Reviews You Can Rely On

Petzl Volta Review

The perfect light and skinny rope for climbing high above the ground
Petzl Volta
Photo: Petzl
Top Pick Award
  • 1
  • 2
  • 3
  • 4
  • 5
Price:  $250 List | Check Price at Backcountry
Compare prices at 2 resellers
Pros:  Light, durable, super soft and supple handle
Cons:  Not durable enough for heavy duty sport climbing, a lot of stretch when seconding
Manufacturer:   Petzl
By Andy Wellman ⋅ Senior Review Editor  ⋅  Nov 29, 2021
  • Share this article:
Our Editors independently research, test, and rate the best products. We only make money if you purchase a product through our links, and we never accept free products from manufacturers. Learn more
76
OVERALL
SCORE


RANKED
#3 of 13
  • Handling - 35% 8
  • Durability - 25% 7
  • Weight - 20% 8
  • Catch - 20% 7

Our Verdict

While most of our top-scoring, dry treated, 9.5mm ropes will work just fine for alpine and especially multi-pitch climbing, we really prefer to use something that is a bit lighter for long days. At 9.2mm thick and weighing a mere 55 g/m, the Petzl Volta is the perfect choice for long days spent high above the ground, which is why we have recognized it as our Top Pick for Alpine and Multi-Pitch Climbing. This rope is light, skinny (but not too skinny), durable, and handles like a dream. It also features an excellent dry treatment that kept it from taking on heaps of heavy water when we dragged it through wet, slushy snow during testing. While Petzl markets this rope as made specifically for elite climbers, we think it will work great for anyone who wants high performance and lightweight on the biggest days. That said, we wouldn't purchase it with working sport routes in mind, and would only bring it to the sport crag on special sending days.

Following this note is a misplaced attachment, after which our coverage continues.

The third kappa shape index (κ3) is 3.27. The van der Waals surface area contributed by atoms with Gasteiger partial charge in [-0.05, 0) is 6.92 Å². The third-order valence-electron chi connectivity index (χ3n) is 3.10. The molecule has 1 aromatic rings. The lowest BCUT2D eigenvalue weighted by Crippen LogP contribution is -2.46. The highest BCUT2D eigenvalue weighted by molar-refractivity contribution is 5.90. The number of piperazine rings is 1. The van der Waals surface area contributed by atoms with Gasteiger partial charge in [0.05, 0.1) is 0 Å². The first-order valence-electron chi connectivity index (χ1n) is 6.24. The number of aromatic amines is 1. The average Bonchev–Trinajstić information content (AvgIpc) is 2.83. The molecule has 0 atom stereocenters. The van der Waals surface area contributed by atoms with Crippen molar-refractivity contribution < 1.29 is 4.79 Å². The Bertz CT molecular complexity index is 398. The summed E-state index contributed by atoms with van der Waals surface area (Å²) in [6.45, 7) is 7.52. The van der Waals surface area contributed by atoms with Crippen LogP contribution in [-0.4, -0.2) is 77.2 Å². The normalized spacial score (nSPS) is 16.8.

Compare to Similar Products

 
Petzl Volta
This Product
Petzl Volta
Awards Top Pick Award Editors' Choice Award   Best Buy Award 
Price Check Price at Backcountry